• Remember: Senate GOP Leader Mitch McConnell (Ky.) justified abolishing the filibuster for confirming Supreme Court nominees in 2017 after then-Democratic Leader Harry Reid (Nev.) abolished it for judicial nominees in 2013 — allowing Republicans to get three justices on the court.
  • “It’s a really dangerous and slippery slope,” Bonjean told NotedDC. “It sounds great to do but in reality, it’s going to be bad and end up working against the party.” (Sinema and Manchin have echoed that argument.)

A GOP Senate aide said abolishing the filibuster would have “implications when either side has a majority” but played down the possibility of enough senators getting on board with scrapping it.

The aide noted that the vote to codify abortion rights didn’t even reach 50 votes in May, when Manchin joined Republicans in voting against the bill.

But Gordon thinks Democrats should go for it anyways, saying they are “kidding themselves” if they think Republicans are going to follow the rules if they gain control of Congress in November.

“There’s no question they are going to get rid of the filibuster,” Gordon said. “Republicans know how to use their power and it’s time for Democrats to use their power.” 

MORE TROUBLE FOR SENATE DEMOCRATS

Sen. Patrick Leahy (D-Vt.), the third in line to the presidency, underwent emergency surgery Thursday after he fell and broke his hip at his home in northern Virginia. 

This could affect the confirmation of some Biden nominees, The Hill’s Alex Bolton notes. If Leahy takes some days off, Democrats are down to just 49 votes.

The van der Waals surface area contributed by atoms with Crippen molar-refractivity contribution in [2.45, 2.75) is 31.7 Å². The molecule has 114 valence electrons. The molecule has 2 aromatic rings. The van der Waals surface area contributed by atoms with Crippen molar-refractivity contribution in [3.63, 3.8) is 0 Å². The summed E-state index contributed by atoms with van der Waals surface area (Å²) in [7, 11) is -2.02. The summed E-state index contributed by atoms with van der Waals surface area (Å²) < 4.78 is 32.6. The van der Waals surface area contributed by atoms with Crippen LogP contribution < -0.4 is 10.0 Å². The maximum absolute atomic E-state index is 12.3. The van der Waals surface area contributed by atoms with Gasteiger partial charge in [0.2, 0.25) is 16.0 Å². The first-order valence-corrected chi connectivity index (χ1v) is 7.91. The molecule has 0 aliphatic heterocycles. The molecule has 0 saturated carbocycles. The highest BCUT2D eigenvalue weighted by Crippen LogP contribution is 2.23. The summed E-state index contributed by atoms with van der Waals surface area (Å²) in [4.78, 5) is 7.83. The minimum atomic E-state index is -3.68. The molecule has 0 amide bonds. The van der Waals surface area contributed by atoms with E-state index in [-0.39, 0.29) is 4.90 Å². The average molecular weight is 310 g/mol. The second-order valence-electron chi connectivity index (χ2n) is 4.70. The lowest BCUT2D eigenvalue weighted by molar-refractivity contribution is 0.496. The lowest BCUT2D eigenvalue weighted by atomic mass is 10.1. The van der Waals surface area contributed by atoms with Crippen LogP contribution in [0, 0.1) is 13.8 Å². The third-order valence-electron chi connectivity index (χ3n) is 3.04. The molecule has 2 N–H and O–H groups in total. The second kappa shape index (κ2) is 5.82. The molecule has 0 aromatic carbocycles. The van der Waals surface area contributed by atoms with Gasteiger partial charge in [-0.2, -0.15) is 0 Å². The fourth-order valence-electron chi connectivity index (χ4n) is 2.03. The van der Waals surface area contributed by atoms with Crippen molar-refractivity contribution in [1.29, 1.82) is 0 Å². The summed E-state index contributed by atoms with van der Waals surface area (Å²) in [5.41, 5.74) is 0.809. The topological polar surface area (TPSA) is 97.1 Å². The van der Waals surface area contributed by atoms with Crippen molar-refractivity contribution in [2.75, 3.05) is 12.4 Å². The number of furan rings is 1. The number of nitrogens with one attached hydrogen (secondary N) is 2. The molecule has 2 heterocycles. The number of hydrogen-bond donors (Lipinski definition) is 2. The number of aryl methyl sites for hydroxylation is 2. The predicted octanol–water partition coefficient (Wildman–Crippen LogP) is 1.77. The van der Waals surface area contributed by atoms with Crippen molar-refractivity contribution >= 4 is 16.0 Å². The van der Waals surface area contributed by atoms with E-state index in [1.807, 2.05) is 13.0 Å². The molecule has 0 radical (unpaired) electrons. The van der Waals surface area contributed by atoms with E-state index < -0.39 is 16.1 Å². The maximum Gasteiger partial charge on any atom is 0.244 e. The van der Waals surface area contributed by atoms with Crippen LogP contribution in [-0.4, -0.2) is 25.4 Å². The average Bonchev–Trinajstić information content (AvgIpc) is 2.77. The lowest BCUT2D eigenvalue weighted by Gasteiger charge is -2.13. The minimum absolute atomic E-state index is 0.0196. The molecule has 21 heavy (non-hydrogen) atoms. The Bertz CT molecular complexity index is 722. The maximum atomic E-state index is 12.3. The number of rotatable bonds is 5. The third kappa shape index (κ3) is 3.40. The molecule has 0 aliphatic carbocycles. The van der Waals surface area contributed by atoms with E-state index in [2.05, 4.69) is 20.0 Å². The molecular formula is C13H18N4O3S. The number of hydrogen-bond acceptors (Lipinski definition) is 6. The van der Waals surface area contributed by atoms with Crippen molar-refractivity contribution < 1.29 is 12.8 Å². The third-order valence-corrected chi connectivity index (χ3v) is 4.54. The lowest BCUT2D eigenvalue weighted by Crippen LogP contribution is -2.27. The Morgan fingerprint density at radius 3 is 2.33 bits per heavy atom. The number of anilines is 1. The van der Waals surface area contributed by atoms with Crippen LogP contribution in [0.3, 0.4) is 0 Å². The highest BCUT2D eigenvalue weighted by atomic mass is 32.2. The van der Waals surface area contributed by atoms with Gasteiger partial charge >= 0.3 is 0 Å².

Is Biden’s unpopularity Hillary’s opportunity?

Whispers of Hillary Clinton making a third bid for president are becoming louder. 

The Hill’s Amie Parnes writes that the former secretary of State is having her biggest “I-told-you-so” moment to date after the Supreme Court overturned Roe v. Wade on top of the ongoing Jan. 6 committee hearings.

What insiders told Parnes: “This moment couldn’t be better for her,” said one former aide. “Everything she warned us about has happened, just as she said.” 

“If he [Biden] chose not to run, I imagine attention would focus on a number of potential candidates including Vice President Harris, of course, but also Secretary Clinton, among others,” a longtime adviser said.

Worth noting: Parnes wrote that there were no discussions of a potential presidential run when Clinton’s former aides recently gathered at a northern Virginia bar to celebrate the anniversary of her 2016 nomination.

Supreme Court’s season finale

The Supreme Court dealt another blow to the Biden administration’s agenda on Thursday by limiting the federal government’s powers to act on climate change.